Every job has its own set of unique circumstances that make it tolerable, or intolerable. The car business is no different. In the automotive industry, there are two different sectors; vendor and dealer. Both sides require long hours, but they both have their perks and their drawbacks. People who work on the vendor side will say their positions are the best, and that they wouldn’t trade it for the world. At the same, dealership employees will cite the many advantages of their jobs that make them stay on the dealer side. It’s a matter of preference which side you take, but both have an effect on daily life.
On the vendor, some employees are able to remote commute, or work from home, and they are able to enjoy the benefits from such employment. However, few people see the downside to working from home. One of the major disadvantages of working remotely is the lack of camaraderie an employee is able to develop with co-workers. Some vendors make strides to make up for this with virtual meetings, Skype parties, or weekly conference calls, while others don’t. Choosing the vendor side may mean sacrificing the development of healthy workplace relationships.
For dealership employees, the main bone of contention is the long hours. They can work as many as sixty to seventy hours a week and only make one or two sales. Not every sale means a high-dollar paycheck, so their commission is hardly worth the time they spend behind the doors of the dealership. However, they’ll still list ten solid reasons why they love their jobs, despite the horrific hours and the unsteady nature of their paychecks. For many of these employees, the money is often worth it, and if they’re good at their jobs, the money is good.
For both sectors of the automotive field, however, a lot of hard work is required. This means long hours spent focusing on what they can do to make their mark on the industry and figuring out how to get better at their jobs. For these employees, the ones who sometimes suffer are their families. While it is advantageous to remote in to work, it doesn’t necessarily mean that they’re able to spend the amount of time with their family that they’d like to. For a dealership employee, obviously the hours prohibit the amount of time they’re able to enjoy with their kids or spouses.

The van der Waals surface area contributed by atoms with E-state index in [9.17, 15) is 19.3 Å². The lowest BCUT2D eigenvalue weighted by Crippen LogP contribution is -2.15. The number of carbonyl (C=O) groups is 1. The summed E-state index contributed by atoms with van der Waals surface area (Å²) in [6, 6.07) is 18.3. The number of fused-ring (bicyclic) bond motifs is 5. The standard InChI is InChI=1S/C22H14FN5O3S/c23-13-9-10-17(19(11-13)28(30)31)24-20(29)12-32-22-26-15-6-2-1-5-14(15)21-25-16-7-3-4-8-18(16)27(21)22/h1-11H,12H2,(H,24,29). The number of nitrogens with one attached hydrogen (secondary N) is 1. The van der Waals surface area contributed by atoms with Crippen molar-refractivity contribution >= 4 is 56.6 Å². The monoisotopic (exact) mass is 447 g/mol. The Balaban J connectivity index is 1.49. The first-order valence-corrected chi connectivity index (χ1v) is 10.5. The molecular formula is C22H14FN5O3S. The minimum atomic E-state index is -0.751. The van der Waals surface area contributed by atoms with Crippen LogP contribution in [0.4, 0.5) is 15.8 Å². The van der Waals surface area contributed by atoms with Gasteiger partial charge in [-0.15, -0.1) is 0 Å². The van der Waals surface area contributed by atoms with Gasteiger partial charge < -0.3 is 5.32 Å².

In the vendor sector, in order to get ahead, employees and owners must attend conferences and meetings. For the conferences, employees often spend days upon days away from home. They get to know hotel staff members better than their neighbors, and for some, this works. For others, they are often forced to make the choice between traveling to accelerate their careers, or the staying home to foster their familial relationships. This is not to say that any of these employees are bad parents, or are neglectful of their spouses, but given the choice, they’d probably travel less and stay home more.
In a dealership, there is little reward for staying late outside the monetary reasons. Parents, especially single parents, must often sacrifice the attendance of basketball games, track meets, and soccer banquets in favor of working. If a customer walks in five minutes before the dealership is about to close, they’re not going to turn him away, as their mortgage payment depends on sales. However, the children of dealership employees experience feelings of anger or confusion as to why their parent can’t do the same things other parents can do. A dealership employee is often wrought with questions of what is the better decision for the family. Do they stay to pay the bills, or do they go home and watch a movie with their husband?
When we look at people in the automotive industry, they’re filled with charisma and confidence, but sometimes they’re fighting a battle we can’t detect. They’re usually having to make a choice about furthering their careers or nurturing their families. The automotive industry has a lot of effects on daily life, it’s rewarding, it can be tremendously fun, and it’s often something different every day. At the same time, it can rob someone’s life of what they hold dearest.